Discourse: Attack on Humanism, 2018 edition

First things first, definitions – so we would all be on the same page. Humanism is defined as “a philosophical and ethical stance that emphasises the value and agency of human beings, individually and collectively, and generally prefers critical thinking and evidence (rationalism and empiricism) over acceptance of dogma or superstition.” (Nicolas Walter Humanism – What’s in the Word, 1997).   

With the start of 2018, I feel more than ever that the humanist ideas and way of life is under attack. How so? Let’s go with a few examples. First of, the idea of “New Year” as a hope for turning new leaf and that humanity can start a new chapter and become wiser and everything would be ok is on itself akin to superstition rather than rational evidence. There IS no “New Year”, really. No new start, nothing begins or ends in reality. We just assign the flip of a calendar significance. And that is not necessarily a bad thing, if it keeps us motivated to go further, do more, achieve things we always dreamed of. Go right ahead and make that 2018 resolution, live by it and feel good, do good. That is what a humanist would do: understand the larger picture of pointlessness in the flip of calendar, but acknowledge that this is the way society agreed to function and contribute the collective good.

Yet this remarkable obsession with HOPE for better next year without basis is beginning to wear thin on my patience. No, the world as a whole will not suddenly turn the leaf as a whole: governments will continue, people will keep being people, doing good and bad or stupid things, our planet will keep spinning, warming, changing seasons (in some latitudes more than others). Same problems will exist: population will increase, food will be wasted, plastic will choke us all and then some. There will be people telling everyone it’s all a fantasy, indoctrination and everything is, in fact, fine. Happy families will continue to be happy while unhappy ones will probably sink further into the bog of despair.

There is no new leaf for people as a whole. It will take a planet-shaking event to change our course and although in some places the ship is already turning, elsewhere it’s going down in flames and people are happy about it. Where I live, in Europe, despite the best efforts by anti-progress (yes, all those left and right wing nutters that call for fringe, pseudo-autocratic travel back into cave age are all anti-progress idiots that don’t know what to do and how to be free) and in turn anti-humanist groups, the ship is slowly being turned towards better future and those unable to comply are slowly being left behind.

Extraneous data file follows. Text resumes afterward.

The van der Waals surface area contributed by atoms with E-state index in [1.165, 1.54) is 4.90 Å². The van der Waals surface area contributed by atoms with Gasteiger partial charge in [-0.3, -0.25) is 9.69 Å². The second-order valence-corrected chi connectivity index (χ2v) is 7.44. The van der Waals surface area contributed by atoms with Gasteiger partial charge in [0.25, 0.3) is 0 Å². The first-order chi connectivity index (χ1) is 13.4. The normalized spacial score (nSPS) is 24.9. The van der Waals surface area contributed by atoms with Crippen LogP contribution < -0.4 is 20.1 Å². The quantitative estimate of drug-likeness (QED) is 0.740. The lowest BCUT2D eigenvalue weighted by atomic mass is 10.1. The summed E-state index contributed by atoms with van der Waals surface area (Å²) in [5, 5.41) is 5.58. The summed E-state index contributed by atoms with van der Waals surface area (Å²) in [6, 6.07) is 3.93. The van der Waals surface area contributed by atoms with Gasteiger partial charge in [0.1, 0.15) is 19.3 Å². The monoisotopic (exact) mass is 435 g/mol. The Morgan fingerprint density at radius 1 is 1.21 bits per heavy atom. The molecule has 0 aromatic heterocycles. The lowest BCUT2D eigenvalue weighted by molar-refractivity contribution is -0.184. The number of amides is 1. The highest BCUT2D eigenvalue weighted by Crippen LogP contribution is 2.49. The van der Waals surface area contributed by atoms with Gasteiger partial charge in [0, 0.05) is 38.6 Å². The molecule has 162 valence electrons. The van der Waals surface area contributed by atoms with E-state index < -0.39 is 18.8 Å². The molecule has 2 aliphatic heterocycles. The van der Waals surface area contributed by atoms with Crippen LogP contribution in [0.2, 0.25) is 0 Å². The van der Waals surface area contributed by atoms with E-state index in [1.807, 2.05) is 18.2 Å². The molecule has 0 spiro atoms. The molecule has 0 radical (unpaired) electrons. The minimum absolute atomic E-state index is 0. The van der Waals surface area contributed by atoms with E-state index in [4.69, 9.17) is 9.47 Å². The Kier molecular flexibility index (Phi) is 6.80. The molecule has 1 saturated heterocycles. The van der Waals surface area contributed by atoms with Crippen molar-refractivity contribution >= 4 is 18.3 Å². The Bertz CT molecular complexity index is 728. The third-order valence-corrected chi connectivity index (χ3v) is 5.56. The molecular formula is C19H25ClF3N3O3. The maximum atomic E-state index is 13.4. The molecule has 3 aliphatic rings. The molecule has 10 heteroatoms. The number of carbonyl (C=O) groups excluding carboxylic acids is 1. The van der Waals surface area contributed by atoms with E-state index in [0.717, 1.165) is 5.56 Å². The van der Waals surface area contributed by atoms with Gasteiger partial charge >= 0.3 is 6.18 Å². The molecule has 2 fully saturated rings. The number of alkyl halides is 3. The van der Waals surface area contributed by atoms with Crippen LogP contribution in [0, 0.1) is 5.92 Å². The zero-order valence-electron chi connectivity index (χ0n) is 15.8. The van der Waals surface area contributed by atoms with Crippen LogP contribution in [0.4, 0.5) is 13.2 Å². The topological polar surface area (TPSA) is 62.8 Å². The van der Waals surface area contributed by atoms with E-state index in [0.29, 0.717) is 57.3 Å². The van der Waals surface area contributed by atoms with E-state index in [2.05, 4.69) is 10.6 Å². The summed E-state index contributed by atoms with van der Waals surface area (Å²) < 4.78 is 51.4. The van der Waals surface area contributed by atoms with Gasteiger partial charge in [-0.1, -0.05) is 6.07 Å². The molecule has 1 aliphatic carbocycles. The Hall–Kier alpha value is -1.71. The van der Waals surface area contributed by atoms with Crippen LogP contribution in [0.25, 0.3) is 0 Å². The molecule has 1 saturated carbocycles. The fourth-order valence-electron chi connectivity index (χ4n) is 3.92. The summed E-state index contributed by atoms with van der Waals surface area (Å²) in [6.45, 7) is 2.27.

Another aspect of humanism that is being attacked is the very ability to live in freedom. Now that is a difficult concept to explain, as a lot of everyday people don’t even realise they are living properly free lives and are good at it, nor do they recognise themselves as humanists although they are. Living in freedom is ultimately being able to provide for oneself and one’s family while not shying away from responsibilities that it entails. We are responsible for our own happiness, our own thinking and our own actions. There will never be (I hope) a world where one person takes responsibility for entire nation’s actions again. That’s where the world will seize to be free…again. Freedom is constituted by the collective sharing of responsibility of what is happening around us. And we do it every day: we pay taxes (yes, taxes are good, get over it), we gather to discuss issues that matter, we donate to charities, we recycle and countless other small things that make us inexplicably happy, because we feel we receive something back from society. All because we have chosen to bear the responsibility that participating in free society constitutes. THAT is being humanist.

There are a lot of people that would wish to shrug off that responsibility, people that wish to be told what to think and what to do, because…well, it is easier. And I understand them perfectly. It’s difficult to live in the world where you are completely and solely responsible for the actions you take and all the repercussions are yours. Yet, there is something inexplicably beautiful in people that silently and patiently take that responsibility and are proudly living their lives, realising their hard work allows others to undermine their very lives. And yet, they would never think of silencing those anti-humanist voices, because they too have the right to exist.

So even if New Year resolutions are somewhat pointless, they do help motivate to do better. My 2018 resolution will be to better myself, so I would have more to give to people around me, despite their views and beliefs. I will be critical, yet reject blind superstition and dangerous dogma, but will never shun them out of existence. I am free, yet I accept limitations agreed on by our society.

I am, openly and proudly, humanist.

P.S.: The Mystery Bogdan (photography side of Fabula Nox) agrees wholeheartedly.

One Reply to “Discourse: Attack on Humanism, 2018 edition”

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